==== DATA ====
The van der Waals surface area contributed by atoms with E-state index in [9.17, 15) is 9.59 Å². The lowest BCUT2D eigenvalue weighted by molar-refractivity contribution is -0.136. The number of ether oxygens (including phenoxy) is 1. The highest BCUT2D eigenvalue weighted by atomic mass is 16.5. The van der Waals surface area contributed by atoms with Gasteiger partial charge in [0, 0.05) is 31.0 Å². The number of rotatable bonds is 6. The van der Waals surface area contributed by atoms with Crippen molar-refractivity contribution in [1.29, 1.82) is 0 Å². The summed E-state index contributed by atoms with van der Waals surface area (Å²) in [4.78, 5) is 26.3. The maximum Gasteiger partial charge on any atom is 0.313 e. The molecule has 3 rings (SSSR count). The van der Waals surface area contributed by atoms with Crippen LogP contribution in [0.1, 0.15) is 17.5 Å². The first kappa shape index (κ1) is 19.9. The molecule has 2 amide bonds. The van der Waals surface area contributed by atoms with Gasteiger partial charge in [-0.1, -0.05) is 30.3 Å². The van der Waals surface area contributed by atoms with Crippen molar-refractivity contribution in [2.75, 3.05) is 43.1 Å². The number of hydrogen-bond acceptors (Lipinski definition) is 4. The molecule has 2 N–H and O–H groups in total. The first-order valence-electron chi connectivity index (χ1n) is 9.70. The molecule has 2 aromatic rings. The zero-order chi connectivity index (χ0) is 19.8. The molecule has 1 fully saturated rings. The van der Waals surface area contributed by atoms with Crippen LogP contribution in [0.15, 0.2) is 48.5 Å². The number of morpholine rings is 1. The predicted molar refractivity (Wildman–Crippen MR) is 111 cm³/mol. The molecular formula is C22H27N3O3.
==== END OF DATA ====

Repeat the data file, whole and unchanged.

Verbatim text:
The van der Waals surface area contributed by atoms with E-state index in [9.17, 15) is 9.59 Å². The lowest BCUT2D eigenvalue weighted by molar-refractivity contribution is -0.136. The number of ether oxygens (including phenoxy) is 1. The highest BCUT2D eigenvalue weighted by atomic mass is 16.5. The van der Waals surface area contributed by atoms with Gasteiger partial charge in [0, 0.05) is 31.0 Å². The number of rotatable bonds is 6. The van der Waals surface area contributed by atoms with Crippen molar-refractivity contribution in [1.29, 1.82) is 0 Å². The summed E-state index contributed by atoms with van der Waals surface area (Å²) in [4.78, 5) is 26.3. The maximum Gasteiger partial charge on any atom is 0.313 e. The molecule has 3 rings (SSSR count). The van der Waals surface area contributed by atoms with Crippen LogP contribution in [0.1, 0.15) is 17.5 Å². The first kappa shape index (κ1) is 19.9. The molecule has 2 amide bonds. The van der Waals surface area contributed by atoms with Gasteiger partial charge in [-0.1, -0.05) is 30.3 Å². The van der Waals surface area contributed by atoms with Crippen molar-refractivity contribution in [2.75, 3.05) is 43.1 Å². The number of hydrogen-bond acceptors (Lipinski definition) is 4. The molecule has 2 N–H and O–H groups in total. The first-order valence-electron chi connectivity index (χ1n) is 9.70. The molecule has 2 aromatic rings. The zero-order chi connectivity index (χ0) is 19.8. The molecule has 1 fully saturated rings. The van der Waals surface area contributed by atoms with Crippen LogP contribution in [0.15, 0.2) is 48.5 Å². The number of morpholine rings is 1. The predicted molar refractivity (Wildman–Crippen MR) is 111 cm³/mol. The molecular formula is C22H27N3O3.